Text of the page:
|By Charles Elmore, The Palm Beach Post, Fla.|
|McClatchy-Tribune Information Services|
Travel to meet with reinsurers in the
State-created Citizens spent nothing on private reinsurance as recently as three years ago, but company officials portrayed the trend as a success. Reinsurance is coverage that insurers can buy from other companies.
"I was absolutely amazed at the incredibly positive reaction we received from the market," Gilway said.
The board approved the concept of putting
Reinsurance would help reduce the risk of assessments to Citizens customers and others in the rare instance of, say, a once-a-century megastorm. It would provide
But Citizens does not pose a risk of assessments in most storm scenarios now.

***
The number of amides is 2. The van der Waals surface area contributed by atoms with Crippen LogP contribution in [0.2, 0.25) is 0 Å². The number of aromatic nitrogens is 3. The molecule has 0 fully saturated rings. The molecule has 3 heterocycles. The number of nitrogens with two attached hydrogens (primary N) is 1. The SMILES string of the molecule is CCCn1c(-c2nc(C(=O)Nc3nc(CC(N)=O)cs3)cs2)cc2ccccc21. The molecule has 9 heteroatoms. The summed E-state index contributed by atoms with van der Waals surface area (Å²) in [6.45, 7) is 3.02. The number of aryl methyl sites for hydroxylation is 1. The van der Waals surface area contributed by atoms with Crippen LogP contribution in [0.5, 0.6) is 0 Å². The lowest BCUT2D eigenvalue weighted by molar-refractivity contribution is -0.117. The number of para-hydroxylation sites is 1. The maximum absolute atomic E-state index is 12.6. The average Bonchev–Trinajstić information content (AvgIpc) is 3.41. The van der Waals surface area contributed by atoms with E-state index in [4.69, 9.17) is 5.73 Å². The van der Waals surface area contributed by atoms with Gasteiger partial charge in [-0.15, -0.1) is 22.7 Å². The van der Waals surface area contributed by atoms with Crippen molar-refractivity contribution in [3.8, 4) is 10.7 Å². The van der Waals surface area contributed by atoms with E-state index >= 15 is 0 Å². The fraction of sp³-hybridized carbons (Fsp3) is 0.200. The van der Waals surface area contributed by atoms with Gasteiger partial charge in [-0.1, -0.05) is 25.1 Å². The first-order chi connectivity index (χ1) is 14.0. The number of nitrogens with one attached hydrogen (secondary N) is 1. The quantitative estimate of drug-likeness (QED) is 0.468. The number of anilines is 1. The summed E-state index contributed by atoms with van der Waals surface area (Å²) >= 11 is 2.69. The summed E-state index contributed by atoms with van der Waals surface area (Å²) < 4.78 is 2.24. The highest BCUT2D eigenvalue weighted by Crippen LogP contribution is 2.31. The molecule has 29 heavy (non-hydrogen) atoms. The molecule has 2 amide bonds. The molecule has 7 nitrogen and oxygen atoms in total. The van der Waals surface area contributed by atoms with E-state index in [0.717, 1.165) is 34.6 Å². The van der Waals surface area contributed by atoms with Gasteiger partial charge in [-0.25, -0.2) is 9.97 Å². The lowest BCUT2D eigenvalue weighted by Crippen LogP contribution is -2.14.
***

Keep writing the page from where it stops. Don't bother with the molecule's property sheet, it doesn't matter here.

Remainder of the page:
No assessments are projected in 2013, for example, with a repeat of the multi-storm 2004 season, or the 2005 season with Hurricane Wilma.
The increased spending on reinsurance means Citizens is on track to contribute 23 percent less to its claims-paying surplus than it did last year.
Unlike private reinsurance, money put into the surplus is available year after year to grow and act as a reserve to pay claims. Money spent on reinsurance premiums simply goes into the pockets of private reinsurers if not needed in the contract period, typically one or two years.
Under contracts in effect last year involving underwriter
Citizens' risk exposure is shrinking, meanwhile, thanks to programs that transferred about 277,000 customers to private carriers in recent months. A pending deal would see 31,000 coastal customers move to newly-formed
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